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The Formative Feedback Project is a collaborative curation of best practices in educational strategies, ideas, resources. Specializing in student ownership, engagement, feedback loops and collaborative, effective feedback.

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The Midtown Years

Taylor Meredith

I think of myself as an emerging connected educator. I have a fantastic PLN that spans the globe and am grateful for the friendships and connections I have formed with teachers, authors and thinkers through Twitter and blogging. 

Sometimes I feel disconnected from the world outside of education. We talk about educating the whole child (a non-negotiable in my eyes) but what about the whole educator? During the school year I struggle with escaping guilt when choosing to give my "non-education" interests attention. I recently started following a few non-educator Twitter feeds and I was really worried about it. What do people think? Does it seem unprofessional? I realized that this is ridiculous. I have other interests outside of teaching and that is okay. I am a whole person. And I am an effective educator because I am a whole person. The non-education interests that I have are important in shaping who I am as a teacher.

When I was living in New York during my first few years in the classroom I would often wear my work/life imbalance like a badge of honor. I constantly fixated on rationalizing my sacrifices to my non-teacher friends:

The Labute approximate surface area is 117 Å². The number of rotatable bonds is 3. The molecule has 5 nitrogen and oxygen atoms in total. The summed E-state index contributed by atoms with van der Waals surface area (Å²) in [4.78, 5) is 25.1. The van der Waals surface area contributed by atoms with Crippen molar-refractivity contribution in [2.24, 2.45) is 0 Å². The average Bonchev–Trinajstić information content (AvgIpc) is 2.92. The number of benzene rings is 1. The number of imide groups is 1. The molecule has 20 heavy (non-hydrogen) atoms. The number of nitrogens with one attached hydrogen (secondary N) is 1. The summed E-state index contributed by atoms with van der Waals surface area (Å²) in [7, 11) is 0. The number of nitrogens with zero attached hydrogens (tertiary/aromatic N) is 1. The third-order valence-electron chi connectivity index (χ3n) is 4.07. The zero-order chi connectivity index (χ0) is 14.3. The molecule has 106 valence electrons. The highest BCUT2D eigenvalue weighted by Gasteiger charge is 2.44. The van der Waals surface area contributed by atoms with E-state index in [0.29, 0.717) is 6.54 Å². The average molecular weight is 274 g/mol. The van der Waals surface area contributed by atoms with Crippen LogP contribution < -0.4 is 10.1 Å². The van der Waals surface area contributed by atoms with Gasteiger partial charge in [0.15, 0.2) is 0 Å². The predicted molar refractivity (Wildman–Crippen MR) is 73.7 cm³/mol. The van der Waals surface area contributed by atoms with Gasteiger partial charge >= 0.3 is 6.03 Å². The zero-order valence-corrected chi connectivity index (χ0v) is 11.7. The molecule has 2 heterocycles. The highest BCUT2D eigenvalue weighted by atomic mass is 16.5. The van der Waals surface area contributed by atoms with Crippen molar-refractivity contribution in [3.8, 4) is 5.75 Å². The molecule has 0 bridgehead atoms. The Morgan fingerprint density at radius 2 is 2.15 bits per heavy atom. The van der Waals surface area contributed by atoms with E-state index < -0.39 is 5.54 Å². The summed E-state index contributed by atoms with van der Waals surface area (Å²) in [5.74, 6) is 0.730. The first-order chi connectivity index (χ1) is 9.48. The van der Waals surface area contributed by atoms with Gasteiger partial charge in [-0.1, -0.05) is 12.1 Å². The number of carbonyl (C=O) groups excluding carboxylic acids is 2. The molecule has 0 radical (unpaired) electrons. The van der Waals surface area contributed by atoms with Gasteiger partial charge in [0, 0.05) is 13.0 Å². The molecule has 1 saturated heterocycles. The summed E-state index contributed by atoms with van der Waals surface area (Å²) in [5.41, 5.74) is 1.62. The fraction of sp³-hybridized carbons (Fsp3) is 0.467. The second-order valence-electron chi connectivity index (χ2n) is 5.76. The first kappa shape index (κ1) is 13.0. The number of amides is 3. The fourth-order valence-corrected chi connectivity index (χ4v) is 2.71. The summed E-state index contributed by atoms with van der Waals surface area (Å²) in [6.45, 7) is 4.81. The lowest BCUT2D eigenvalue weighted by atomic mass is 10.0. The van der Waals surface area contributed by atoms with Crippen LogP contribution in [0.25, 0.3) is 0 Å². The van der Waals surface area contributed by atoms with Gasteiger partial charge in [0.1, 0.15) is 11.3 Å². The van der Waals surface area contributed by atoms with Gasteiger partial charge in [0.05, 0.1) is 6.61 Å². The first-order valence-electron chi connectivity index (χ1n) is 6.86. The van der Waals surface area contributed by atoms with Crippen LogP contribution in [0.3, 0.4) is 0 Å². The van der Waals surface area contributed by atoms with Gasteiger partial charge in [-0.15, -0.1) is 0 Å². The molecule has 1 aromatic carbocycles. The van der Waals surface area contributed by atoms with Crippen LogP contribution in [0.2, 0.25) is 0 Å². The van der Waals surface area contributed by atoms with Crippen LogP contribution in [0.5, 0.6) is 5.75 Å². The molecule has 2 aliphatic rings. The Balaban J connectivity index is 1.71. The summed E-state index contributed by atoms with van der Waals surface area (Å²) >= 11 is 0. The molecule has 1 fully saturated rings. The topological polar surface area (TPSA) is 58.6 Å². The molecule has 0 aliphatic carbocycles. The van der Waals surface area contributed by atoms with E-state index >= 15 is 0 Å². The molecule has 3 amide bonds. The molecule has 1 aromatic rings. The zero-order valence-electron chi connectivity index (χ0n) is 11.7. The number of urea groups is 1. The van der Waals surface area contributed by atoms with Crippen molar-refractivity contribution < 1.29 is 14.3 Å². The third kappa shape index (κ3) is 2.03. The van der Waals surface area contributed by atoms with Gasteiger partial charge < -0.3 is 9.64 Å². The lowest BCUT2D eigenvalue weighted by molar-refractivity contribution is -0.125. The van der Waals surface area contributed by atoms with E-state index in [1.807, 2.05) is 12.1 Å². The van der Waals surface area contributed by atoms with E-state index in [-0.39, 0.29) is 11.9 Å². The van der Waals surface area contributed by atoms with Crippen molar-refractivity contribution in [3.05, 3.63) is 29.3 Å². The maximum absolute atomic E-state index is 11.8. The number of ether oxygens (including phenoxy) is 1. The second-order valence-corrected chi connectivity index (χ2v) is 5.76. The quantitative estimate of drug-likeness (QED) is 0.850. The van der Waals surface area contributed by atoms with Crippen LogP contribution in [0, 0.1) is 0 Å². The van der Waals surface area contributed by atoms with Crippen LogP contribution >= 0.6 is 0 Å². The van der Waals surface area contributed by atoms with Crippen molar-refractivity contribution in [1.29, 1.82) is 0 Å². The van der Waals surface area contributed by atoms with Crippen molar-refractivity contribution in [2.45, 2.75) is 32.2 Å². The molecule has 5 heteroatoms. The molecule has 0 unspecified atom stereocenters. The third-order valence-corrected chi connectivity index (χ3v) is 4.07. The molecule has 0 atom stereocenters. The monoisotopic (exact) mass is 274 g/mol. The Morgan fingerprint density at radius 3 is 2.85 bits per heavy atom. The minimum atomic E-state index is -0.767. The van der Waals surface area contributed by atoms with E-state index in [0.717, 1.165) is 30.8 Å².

I can't go out to dinner/watch the Oscars/see a play - it is a school night. 

I can't wear that (insert clothing/beauty item here), I am a teacher. 

I wish I had time to work out but I have to write feedback to students.

I shouldn't spend money on this, I need to buy (insert school supply) for my classroom.

I skipped countless social events, fitness classes and vacations because I felt like I "shouldn't." I envied the wardrobes of my non-teacher friends and dressed myself in head-to-toe boring because I felt like I "couldn't." I was a martyr and I was strangely proud of that. Except I was also unhappy. I was disconnected from my friends and from myself (now my friends and I affectionately refer to this phase in my life as The Midtown Years). Teaching (and every other job) requires sacrifice. But sacrificing myself was a choice. 

It took a couple of years for me to realize if my friends want to meet at the diner for dinner on a Tuesday, I can go too. Feedback can be given after yoga. A shopping trip can result in clothing that I will wear at school AND on the weekend. And vacations? I can write about those experiences in Writing Workshop. As I began to be my whole self again I brought more experiences into the classroom and realized that they sparked interest and connections with students and helped build strong relationships and community. There it is and here is some honest, self-reflective feedback that I need to remember: 

Being a martyr doesn't make me a better teacher. Being myself does. 

 

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